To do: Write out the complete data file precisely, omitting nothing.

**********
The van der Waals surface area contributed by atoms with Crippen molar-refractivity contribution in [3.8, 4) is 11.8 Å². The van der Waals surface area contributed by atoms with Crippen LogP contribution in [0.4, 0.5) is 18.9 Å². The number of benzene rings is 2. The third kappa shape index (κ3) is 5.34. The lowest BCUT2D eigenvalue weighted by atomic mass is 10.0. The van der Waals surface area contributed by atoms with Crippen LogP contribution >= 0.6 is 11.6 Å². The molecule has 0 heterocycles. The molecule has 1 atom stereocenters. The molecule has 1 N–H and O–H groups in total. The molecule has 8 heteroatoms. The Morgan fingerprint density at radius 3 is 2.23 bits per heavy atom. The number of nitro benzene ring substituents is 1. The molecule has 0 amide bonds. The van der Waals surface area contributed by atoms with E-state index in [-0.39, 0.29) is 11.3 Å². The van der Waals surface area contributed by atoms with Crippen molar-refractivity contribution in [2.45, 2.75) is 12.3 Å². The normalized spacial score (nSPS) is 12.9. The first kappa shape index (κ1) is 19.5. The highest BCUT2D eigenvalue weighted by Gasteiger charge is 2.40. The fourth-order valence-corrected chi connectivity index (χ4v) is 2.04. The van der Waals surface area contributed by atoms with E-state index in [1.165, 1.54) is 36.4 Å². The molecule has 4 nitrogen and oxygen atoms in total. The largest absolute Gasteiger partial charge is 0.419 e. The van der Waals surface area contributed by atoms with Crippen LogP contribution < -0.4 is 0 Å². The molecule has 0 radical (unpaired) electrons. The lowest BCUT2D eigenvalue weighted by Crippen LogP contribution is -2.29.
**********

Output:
The van der Waals surface area contributed by atoms with Crippen molar-refractivity contribution in [3.8, 4) is 11.8 Å². The van der Waals surface area contributed by atoms with Crippen LogP contribution in [0.4, 0.5) is 18.9 Å². The number of benzene rings is 2. The third kappa shape index (κ3) is 5.34. The lowest BCUT2D eigenvalue weighted by atomic mass is 10.0. The van der Waals surface area contributed by atoms with Crippen LogP contribution >= 0.6 is 11.6 Å². The molecule has 0 heterocycles. The molecule has 1 atom stereocenters. The molecule has 1 N–H and O–H groups in total. The molecule has 8 heteroatoms. The Morgan fingerprint density at radius 3 is 2.23 bits per heavy atom. The number of nitro benzene ring substituents is 1. The molecule has 0 amide bonds. The van der Waals surface area contributed by atoms with E-state index in [-0.39, 0.29) is 11.3 Å². The van der Waals surface area contributed by atoms with Crippen molar-refractivity contribution in [2.45, 2.75) is 12.3 Å². The normalized spacial score (nSPS) is 12.9. The first kappa shape index (κ1) is 19.5. The highest BCUT2D eigenvalue weighted by Gasteiger charge is 2.40. The fourth-order valence-corrected chi connectivity index (χ4v) is 2.04. The van der Waals surface area contributed by atoms with E-state index in [1.165, 1.54) is 36.4 Å². The molecule has 4 nitrogen and oxygen atoms in total. The largest absolute Gasteiger partial charge is 0.419 e. The van der Waals surface area contributed by atoms with Crippen LogP contribution < -0.4 is 0 Å². The molecule has 0 radical (unpaired) electrons. The lowest BCUT2D eigenvalue weighted by Crippen LogP contribution is -2.29.